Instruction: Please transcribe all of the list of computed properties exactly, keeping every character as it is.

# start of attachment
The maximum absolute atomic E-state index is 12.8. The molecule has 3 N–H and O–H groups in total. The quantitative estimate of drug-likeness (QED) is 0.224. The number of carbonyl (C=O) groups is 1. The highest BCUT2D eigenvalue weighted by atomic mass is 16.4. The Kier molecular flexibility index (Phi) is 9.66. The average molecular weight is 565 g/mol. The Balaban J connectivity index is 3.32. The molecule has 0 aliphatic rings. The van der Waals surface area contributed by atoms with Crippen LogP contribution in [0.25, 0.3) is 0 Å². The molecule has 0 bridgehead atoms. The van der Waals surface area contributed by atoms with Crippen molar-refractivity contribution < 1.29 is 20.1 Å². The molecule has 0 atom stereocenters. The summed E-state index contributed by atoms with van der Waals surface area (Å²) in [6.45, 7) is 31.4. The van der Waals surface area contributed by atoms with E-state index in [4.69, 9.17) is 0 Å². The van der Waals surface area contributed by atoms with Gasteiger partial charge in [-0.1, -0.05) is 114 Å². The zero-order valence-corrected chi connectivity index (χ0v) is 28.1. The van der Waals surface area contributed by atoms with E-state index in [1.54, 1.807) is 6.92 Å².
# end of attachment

The maximum absolute atomic E-state index is 12.8. The molecule has 3 N–H and O–H groups in total. The quantitative estimate of drug-likeness (QED) is 0.224. The number of carbonyl (C=O) groups is 1. The highest BCUT2D eigenvalue weighted by atomic mass is 16.4. The Kier molecular flexibility index (Phi) is 9.66. The average molecular weight is 565 g/mol. The Balaban J connectivity index is 3.32. The molecule has 0 aliphatic rings. The van der Waals surface area contributed by atoms with Crippen LogP contribution in [0.25, 0.3) is 0 Å². The molecule has 0 bridgehead atoms. The van der Waals surface area contributed by atoms with Crippen molar-refractivity contribution < 1.29 is 20.1 Å². The molecule has 0 atom stereocenters. The summed E-state index contributed by atoms with van der Waals surface area (Å²) in [6.45, 7) is 31.4. The van der Waals surface area contributed by atoms with E-state index in [4.69, 9.17) is 0 Å². The van der Waals surface area contributed by atoms with Gasteiger partial charge in [-0.1, -0.05) is 114 Å². The zero-order valence-corrected chi connectivity index (χ0v) is 28.1. The van der Waals surface area contributed by atoms with E-state index in [1.54, 1.807) is 6.92 Å².